This advice-column-style blog for SLPs was authored by Pam Marshalla from 2006 to 2015, the archives of which can be explored here. Use the extensive keywords list found in the right-hand column (on mobile: at the bottom of the page) to browse specific topics, or use the search feature to locate specific words or phrases throughout the entire blog.
Q: My 4-year-old client has learned L with his tongue-tip down. Should I let him continue this pattern, or should I teach him to make a tip-up L?
In my opinion, you always want the tongue-tip to be elevated when it is supposed to be on T, D, N, and L. You want your client to be developing oral movement patterns that will help him succeed all the way through to mature speech. So you are teaching him things today with your eye on his whole life––not just what is good enough for today. Whatever patterns you accept may lock in for a lifetime.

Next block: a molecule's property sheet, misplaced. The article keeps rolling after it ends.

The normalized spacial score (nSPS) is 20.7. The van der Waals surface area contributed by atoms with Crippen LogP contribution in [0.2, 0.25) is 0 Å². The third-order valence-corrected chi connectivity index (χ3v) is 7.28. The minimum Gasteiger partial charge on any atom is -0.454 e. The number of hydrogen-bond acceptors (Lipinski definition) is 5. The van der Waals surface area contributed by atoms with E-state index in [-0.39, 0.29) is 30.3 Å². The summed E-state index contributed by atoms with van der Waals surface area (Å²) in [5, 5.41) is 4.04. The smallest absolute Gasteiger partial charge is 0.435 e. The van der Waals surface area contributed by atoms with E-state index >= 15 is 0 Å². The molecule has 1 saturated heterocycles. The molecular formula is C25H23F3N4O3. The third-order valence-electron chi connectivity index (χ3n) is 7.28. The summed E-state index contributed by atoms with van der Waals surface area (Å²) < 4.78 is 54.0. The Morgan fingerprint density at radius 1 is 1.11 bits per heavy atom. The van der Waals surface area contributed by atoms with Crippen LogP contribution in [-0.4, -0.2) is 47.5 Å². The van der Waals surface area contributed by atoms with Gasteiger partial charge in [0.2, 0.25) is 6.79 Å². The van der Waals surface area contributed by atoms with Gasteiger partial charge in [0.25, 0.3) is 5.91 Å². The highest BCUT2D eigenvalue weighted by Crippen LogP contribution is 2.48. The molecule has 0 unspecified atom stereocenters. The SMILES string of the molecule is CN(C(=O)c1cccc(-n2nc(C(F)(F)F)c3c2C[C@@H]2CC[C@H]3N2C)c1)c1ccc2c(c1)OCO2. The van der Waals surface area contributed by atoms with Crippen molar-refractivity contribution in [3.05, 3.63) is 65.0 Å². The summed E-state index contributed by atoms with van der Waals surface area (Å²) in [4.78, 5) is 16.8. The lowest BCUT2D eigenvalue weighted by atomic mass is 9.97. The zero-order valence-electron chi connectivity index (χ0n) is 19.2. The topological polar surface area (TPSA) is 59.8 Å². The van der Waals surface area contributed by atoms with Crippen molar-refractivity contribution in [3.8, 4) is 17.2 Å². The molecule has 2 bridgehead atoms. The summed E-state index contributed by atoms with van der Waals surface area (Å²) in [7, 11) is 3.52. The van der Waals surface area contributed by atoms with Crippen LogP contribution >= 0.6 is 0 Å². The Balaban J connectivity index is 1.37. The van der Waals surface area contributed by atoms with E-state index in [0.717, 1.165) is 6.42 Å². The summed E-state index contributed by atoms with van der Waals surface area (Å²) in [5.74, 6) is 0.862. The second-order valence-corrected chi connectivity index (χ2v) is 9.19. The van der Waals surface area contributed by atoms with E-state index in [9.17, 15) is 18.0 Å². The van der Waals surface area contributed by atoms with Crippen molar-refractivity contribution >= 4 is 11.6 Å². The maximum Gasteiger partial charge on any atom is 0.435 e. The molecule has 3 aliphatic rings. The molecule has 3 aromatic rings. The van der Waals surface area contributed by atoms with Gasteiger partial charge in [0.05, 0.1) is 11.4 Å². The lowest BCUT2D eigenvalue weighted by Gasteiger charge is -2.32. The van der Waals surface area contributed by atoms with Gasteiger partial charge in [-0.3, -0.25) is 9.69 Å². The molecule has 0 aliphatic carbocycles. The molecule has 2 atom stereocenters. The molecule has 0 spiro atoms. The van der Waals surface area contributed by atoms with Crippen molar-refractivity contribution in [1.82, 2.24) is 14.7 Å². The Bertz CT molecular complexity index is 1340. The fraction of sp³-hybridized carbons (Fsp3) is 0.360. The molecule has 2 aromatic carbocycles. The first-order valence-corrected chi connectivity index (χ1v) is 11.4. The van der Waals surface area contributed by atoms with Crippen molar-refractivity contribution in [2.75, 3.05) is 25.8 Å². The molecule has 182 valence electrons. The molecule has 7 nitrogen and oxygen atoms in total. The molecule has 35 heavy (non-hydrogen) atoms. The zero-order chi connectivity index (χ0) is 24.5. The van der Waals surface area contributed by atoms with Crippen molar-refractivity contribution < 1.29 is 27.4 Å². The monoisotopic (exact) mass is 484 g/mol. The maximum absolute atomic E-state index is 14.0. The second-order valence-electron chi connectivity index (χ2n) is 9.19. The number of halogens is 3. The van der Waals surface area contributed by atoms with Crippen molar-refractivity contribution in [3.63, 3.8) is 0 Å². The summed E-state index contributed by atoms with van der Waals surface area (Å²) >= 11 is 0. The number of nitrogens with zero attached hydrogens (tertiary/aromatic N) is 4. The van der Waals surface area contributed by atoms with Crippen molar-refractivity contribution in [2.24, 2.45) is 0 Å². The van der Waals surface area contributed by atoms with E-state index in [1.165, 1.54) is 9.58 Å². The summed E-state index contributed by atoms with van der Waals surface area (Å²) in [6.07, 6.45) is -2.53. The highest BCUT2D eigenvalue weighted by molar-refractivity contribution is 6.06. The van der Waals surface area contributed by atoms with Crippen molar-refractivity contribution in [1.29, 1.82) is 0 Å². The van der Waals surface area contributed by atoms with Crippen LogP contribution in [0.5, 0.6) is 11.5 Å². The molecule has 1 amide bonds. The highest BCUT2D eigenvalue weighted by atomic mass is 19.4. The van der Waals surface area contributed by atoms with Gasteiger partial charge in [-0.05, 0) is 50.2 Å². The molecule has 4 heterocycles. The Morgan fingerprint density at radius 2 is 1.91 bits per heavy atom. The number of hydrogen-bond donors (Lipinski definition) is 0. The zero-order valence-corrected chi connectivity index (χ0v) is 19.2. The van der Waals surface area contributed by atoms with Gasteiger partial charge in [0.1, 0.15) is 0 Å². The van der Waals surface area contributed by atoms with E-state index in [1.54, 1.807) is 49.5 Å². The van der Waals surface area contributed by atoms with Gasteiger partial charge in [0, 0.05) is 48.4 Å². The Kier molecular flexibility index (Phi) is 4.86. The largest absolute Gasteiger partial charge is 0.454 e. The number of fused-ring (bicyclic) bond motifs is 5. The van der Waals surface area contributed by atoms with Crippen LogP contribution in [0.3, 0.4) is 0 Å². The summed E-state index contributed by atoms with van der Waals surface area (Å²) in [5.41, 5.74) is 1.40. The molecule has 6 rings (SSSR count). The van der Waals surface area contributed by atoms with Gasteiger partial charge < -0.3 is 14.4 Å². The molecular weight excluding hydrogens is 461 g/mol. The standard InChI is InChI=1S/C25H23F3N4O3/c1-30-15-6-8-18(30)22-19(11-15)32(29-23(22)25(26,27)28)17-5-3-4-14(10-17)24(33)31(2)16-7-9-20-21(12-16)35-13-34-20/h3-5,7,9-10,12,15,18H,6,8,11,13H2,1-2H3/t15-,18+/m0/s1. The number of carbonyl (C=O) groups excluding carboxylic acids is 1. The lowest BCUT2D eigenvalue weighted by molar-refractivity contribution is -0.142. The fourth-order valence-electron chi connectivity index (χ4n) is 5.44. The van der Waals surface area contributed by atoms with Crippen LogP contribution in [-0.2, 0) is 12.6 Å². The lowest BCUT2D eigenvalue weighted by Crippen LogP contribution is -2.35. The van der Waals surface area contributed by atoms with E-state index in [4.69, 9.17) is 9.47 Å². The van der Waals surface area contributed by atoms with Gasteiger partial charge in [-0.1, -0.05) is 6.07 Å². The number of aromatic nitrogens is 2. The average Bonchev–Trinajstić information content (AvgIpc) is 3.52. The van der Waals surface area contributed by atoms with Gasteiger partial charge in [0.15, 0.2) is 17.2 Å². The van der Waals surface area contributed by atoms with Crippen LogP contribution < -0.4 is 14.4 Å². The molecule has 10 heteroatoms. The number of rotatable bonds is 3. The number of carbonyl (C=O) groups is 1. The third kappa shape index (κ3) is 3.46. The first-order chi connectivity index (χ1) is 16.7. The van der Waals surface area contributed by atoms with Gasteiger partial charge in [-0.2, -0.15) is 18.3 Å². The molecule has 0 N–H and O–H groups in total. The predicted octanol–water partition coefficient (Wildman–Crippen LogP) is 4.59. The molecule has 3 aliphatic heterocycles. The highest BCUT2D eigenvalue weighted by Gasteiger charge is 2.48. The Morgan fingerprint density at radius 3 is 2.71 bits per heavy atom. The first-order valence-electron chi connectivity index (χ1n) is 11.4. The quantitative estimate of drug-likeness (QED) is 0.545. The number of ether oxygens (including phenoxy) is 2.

HOWEVER — It is normal to produce L with the tip down at his age so he may outgrow it. But I would get that tongue-tip more active now. His need for therapy for other phonemes suggests that he needs help with the overall process of speech movement learning. You already are in the process of teaching him correct oral movements in many other ways and you might as well set the tongue-tip on the right course too.